Humans Could Really Bring About the End of the World via Climate and Nuclear Disasters
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Here’s the scoop: When it comes to climate change, there is no “story,” not in the normal news sense anyway.
The fact that 97% of scientists who have weighed in on the issue believe that climate change is a human-caused phenomenon is not a story. That only one of 9,137 peer-reviewed papers on climate change published between November 2012 and December 2013 rejected human causation is not a story either, nor is the fact that only 24 out of 13,950 such articles did so over 21 years. That the anything-but-extreme Intergovernmental Panel on Climate Change (IPCC) offers an at least 95% guarantee of human causation for global warming is not a story, nor is the recent revelation that IPCC experts believe we only have 15 years left to rein in carbon emissions or we’ll need new technologies not yet in existence which may never be effective. Nor is the recent poll showing that only 47% of Americans believe climate change is human-caused (a drop of 7% since 2012) or that the percentage who believe climate change is occurring for any reason has also declined since 2012 from 70% to 63%. Nor is the fact that, as the effects of climate change came ever closer to home, media coverage of the subject dropped between 2010 and 2012 and, though rising in 2013, was still well below coverage levels for 2007 to 2009. Nor is it a story that European nations, already light years ahead of the United States on phasing out fossil fuels, recently began considering cutbacks on some of their climate change goals, nor that U.S. carbon emissions actually rose in 2013, nor that the southern part of the much disputed Keystone XL pipeline, which is to bring particularly carbon-dirty tar sands from Alberta, Canada, to the U.S. Gulf Coast, is now in operation, nor that 2013 will have been either the fourth or seventh hottest year on record, depending on how you do the numbers.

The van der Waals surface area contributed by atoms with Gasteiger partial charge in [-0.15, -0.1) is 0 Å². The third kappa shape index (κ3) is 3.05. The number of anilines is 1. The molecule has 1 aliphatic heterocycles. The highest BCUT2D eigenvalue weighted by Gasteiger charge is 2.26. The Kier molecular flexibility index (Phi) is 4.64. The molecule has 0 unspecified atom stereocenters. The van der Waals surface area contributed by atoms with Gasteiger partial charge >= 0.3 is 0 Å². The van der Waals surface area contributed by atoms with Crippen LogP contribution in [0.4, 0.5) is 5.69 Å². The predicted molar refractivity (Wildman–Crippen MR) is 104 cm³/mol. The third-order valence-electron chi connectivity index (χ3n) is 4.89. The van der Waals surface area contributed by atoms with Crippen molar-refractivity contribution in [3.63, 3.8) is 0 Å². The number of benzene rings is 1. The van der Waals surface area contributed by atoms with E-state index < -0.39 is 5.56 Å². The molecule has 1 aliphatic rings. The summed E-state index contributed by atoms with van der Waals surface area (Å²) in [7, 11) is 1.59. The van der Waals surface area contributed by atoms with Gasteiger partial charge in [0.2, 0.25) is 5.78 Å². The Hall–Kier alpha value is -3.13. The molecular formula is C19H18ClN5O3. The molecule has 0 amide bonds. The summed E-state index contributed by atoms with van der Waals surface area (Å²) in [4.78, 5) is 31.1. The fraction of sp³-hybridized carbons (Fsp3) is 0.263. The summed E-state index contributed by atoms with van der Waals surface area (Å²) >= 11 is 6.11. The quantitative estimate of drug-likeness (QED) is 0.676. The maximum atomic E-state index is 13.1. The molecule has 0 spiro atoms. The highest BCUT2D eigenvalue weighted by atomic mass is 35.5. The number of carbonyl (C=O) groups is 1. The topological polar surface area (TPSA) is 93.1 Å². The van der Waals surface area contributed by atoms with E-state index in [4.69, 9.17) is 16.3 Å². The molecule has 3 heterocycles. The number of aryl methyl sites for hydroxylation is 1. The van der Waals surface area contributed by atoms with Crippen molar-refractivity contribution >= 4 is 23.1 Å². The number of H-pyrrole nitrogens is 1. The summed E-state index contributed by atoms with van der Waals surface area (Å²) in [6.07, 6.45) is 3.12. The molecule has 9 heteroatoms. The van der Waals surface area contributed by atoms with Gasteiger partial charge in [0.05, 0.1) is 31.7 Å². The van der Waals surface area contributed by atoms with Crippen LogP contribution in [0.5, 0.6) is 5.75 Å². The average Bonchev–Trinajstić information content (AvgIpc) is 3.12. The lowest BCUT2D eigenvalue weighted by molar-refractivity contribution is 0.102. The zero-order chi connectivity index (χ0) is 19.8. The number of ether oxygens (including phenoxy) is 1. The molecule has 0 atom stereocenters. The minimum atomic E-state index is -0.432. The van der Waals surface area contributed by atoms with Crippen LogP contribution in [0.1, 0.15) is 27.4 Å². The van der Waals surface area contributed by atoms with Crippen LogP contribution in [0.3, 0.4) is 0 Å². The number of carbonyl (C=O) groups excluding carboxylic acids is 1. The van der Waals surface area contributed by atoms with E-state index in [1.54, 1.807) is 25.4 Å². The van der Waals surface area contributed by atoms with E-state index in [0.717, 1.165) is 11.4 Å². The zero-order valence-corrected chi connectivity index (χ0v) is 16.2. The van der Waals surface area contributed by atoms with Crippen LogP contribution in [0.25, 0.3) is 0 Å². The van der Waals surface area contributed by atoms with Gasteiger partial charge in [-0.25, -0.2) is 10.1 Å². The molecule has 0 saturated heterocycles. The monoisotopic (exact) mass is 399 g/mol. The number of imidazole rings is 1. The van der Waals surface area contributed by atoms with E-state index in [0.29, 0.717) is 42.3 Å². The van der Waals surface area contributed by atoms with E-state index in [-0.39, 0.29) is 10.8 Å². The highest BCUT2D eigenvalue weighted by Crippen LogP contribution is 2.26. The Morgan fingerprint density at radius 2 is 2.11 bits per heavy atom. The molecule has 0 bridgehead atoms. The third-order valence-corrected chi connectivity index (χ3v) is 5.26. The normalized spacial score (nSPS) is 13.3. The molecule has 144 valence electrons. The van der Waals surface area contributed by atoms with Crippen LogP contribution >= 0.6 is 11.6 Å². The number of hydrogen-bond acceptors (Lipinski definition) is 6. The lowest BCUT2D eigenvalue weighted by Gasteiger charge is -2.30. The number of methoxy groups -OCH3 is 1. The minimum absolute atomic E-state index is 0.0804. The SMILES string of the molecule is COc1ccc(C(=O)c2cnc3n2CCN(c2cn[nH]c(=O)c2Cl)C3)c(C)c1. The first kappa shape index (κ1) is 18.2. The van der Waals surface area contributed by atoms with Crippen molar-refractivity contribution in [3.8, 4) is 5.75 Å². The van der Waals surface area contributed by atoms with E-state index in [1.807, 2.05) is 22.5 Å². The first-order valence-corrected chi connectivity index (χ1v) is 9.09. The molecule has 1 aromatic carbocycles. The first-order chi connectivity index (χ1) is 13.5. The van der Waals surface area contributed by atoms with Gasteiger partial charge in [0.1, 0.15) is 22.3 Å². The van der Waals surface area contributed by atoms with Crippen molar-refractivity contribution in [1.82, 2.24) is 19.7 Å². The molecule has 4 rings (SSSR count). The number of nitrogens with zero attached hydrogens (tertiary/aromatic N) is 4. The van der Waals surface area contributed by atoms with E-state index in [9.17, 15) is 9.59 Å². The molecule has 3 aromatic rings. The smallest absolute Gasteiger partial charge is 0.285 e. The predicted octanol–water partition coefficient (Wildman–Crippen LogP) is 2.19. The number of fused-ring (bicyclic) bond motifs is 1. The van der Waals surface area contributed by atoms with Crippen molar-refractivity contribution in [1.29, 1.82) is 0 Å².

Don't misunderstand me. Each of the above was reported somewhere and climate change itself is an enormous story, if what you mean is Story with a capital S. It could even be considered the story of all stories. It’s just that climate change and its component parts are unlike every other story from the Syrian slaughter and the problems of Obamacare to Bridgegate and Justin Bieber’s arrest. The future of all other stories, of the news and storytelling itself, rests on just how climate change manifests itself over the coming decades or even century. What happens in the 2014 midterms or the 2016 presidential elections, in our wars, politics, and culture, who is celebrated and who ignored -- none of it will matter if climate change devastates the planet.
Climate change isn’t the news and it isn’t a set of news stories. It’s the prospective end of all news. Think of it as the anti-news.
All the rest is part of the annals of human history: the rise and fall of empires, of movements, of dictatorships and democracies, of just about anything you want to mention. The most crucial stories, like the most faddish ones, are -- every one of them -- passing phenomena, which is of course what makes them the news.
Climate change isn’t. New as that human-caused phenomenon may be -- having its origins in the industrial revolution -- it’s nonetheless on a different scale from everything else, which is why journalists and environmentalists often have so much trouble figuring out how to write about it in a way that leaves it continually in the news. While no one who, for instance, lived through “Frankenstorm” Sandy on the East Coast in 2012 could call the experience “boring” -- winds roaring through urban canyons like freight trains, lights going out across lower Manhattan, subway tunnels flooding, a great financial capital brought to its proverbial knees -- in news terms, much of global warming is boring and repetitive. I mean, drip, drip, drip. How many times can you write about the melting Arctic sea ice or shrinking glaciers and call it news? How often are you likely to put that in your headlines?